GRAFTON narrowly escaped a major flood this week to the reported delight of the NSW Premier, Barry O'Farrell, and no doubt the town's 18,000 or so residents.
The northern New South Wales town averted disaster thanks to an 8.1 metre levee which held - just. The Clarence River, swollen by rain from the powerful remnants of ex-tropical cyclone Oswald, rose to 8.08 metres.
"It was very close," Scott Greensill, the general manager for the Clarence Valley shire, said. The river "was the highest on record".
After another major weather disaster, Grafton's network of levees, stretching 17 kilometres, might well become a touchstone in the debate over how much should be spent to protect vulnerable communities from extreme weather events, and who pays.
For the insurance industry, the need for mitigation just got that much clearer. Queensland, which has few towns shielded by levees and other works, has been hit by its third major flooding in four years.
Claims in the state for the latest event total 26,000 for about $300 million and rising.
While flooding was probably less severe south of the Tweed River, insurance claims have levelled out at about 2000 for about $10 million, and are "relatively stable", according to Campbell Fuller, the chief spokesman for the Insurance Council of Australia.
"These levees, if they're built properly and properly maintained, they work," Mr Fuller said. "Over the life of the levee, the return on the investment is 100-fold or more."
Floods in Wagga last year saw little damage to the levee-protected central business area while defenceless North Wagga had "widespread damage", he said.
The result translates into "substantially lower" insurance premiums between the two parts of Wagga with those living outside protected zones paying almost three times as much, Mr Fuller said: "A levee bank provides virtually an automatic discount."
People seeking flood insurance cover will be keen for any discount they can get as the affordability of insurance emerges as another issue for debate after the latest natural disasters.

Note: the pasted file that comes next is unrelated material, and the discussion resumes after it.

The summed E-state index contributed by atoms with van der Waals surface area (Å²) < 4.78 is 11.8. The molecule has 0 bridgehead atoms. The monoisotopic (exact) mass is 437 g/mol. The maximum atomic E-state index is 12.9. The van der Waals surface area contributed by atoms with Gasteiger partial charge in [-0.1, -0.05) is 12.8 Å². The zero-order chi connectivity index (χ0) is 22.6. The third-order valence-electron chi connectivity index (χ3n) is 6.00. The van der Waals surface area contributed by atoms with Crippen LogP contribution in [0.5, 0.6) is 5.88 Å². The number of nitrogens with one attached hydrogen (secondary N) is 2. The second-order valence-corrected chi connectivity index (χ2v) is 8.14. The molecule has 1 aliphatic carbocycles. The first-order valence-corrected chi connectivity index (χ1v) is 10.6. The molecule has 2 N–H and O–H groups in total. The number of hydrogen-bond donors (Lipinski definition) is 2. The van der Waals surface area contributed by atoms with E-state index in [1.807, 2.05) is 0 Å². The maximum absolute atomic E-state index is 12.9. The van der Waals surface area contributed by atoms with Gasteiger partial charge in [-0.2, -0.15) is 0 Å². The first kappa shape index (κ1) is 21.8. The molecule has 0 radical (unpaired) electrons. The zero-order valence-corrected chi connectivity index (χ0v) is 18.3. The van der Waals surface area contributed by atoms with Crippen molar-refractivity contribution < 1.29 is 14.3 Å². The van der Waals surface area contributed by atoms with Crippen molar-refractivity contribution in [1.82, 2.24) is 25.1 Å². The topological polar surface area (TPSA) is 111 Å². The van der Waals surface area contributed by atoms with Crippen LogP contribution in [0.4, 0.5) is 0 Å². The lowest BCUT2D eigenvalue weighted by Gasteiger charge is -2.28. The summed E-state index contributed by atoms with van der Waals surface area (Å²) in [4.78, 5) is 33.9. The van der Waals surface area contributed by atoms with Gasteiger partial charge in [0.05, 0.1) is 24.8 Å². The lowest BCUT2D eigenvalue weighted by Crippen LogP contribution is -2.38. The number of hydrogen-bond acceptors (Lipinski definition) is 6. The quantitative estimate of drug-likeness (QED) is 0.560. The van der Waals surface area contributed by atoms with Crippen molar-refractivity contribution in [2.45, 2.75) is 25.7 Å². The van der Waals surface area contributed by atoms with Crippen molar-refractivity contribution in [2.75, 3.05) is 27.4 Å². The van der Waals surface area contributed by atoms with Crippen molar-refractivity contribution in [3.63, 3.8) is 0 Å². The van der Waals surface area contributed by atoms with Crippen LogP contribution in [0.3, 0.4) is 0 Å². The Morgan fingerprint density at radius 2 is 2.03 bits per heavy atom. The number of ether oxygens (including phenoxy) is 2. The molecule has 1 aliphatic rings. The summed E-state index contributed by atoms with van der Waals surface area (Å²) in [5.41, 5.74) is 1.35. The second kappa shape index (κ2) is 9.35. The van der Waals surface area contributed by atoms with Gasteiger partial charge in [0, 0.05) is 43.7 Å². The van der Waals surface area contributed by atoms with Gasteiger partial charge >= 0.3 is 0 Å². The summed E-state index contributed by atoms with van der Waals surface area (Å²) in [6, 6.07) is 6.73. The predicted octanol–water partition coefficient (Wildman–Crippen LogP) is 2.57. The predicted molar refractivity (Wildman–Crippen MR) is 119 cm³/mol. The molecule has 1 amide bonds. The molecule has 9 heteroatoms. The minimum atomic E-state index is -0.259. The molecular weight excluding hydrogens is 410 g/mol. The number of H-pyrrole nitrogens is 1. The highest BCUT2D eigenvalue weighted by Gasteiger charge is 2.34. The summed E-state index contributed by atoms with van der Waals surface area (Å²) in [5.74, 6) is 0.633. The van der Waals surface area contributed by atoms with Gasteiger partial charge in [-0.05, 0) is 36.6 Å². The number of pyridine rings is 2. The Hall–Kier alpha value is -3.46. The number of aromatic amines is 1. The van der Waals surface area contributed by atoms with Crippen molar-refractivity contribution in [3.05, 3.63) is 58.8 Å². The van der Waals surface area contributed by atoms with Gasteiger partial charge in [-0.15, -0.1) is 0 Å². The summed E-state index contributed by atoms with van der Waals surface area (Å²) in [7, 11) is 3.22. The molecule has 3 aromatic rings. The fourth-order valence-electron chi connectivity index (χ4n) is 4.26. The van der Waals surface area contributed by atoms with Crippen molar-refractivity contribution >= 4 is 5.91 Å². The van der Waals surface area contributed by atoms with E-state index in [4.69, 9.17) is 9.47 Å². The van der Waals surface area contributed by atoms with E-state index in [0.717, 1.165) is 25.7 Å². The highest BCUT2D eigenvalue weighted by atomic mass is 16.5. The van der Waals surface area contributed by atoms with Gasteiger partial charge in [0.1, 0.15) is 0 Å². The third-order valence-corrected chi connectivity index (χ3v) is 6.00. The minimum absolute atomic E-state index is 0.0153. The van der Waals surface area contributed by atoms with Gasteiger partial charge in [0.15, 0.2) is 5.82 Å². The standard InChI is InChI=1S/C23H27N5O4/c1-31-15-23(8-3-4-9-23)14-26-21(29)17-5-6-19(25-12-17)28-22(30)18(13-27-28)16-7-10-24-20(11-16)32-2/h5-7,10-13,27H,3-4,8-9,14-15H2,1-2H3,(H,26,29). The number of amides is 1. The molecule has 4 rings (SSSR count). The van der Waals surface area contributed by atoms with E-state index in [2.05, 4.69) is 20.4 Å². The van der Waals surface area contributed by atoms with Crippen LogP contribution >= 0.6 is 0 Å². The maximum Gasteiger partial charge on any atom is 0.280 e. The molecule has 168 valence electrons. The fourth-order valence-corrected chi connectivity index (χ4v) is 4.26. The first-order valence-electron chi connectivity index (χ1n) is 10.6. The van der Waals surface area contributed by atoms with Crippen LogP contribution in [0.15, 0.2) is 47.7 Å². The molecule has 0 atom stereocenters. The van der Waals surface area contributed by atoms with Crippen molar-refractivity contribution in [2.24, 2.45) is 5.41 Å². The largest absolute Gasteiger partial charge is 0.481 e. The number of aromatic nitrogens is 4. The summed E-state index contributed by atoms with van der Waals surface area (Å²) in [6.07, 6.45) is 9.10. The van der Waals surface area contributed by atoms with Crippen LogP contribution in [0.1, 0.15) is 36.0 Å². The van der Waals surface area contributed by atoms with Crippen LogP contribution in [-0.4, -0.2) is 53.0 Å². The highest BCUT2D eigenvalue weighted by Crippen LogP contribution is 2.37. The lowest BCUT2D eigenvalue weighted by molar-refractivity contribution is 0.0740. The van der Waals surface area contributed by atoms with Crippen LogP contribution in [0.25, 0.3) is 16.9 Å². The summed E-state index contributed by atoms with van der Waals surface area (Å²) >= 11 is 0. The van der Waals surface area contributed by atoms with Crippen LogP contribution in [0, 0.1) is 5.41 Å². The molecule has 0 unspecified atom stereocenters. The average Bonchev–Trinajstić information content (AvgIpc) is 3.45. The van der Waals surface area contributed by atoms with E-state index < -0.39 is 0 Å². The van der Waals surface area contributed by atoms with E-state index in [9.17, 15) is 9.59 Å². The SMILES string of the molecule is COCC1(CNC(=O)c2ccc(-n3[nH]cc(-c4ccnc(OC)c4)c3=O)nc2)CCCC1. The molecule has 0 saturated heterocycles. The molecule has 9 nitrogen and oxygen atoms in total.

Allianz has been offering the option of flood insurance for about a year but 98 per cent of customers in NSW living in areas with a flood risk of 1-in-50 years or less decline to take up the coverage, according to Richard Schofield, the general manager of corporate affairs for the insurer.
"We're very concerned about the affordability issues around flood cover, Mr Schofield said.
The cost of coverage amounts to an average of $4700 a year for home and contents valued at $389,000 in NSW, but about $8000 in Queensland for a similar value of assets.
For those living in areas deemed extreme risk, the coverage can rise to as high as $24,000 in NSW and $19,000 in Queensland, Mr Schofield said. Similar data is not yet available for Victoria where Allianz began offering such policies last September.
Allianz backs calls for a publicly funded re-insurance pool to help muster the funds necessary for mitigation works, such as levees, and to keep a lid on rising premiums - a view at odds with most of its competitors.
Wrangling between the governments over who pays for the levees - or subsidies to keep insurance affordable - has only just begun.
Ian Dinham, the chairman of the Floodplain Management Association, this week decried "the hypocrisy of our state and federal governments who show great concern for flood victims while the TV cameras are rolling during a flood, but ignore the issue during the rest of their elected term."
He said the NSW government set aside just $8.6 million a year for flood mitigation efforts, most of which was spent on research.
The Grafton levee, which helped save the town, was built in 1967 and owed little to recent government action. Mr Greensill said there were seven Grafton levees, work having begun in 1890.
The shire spends $800,000 a year to keep the mix of earth embankment and concrete blocks maintained.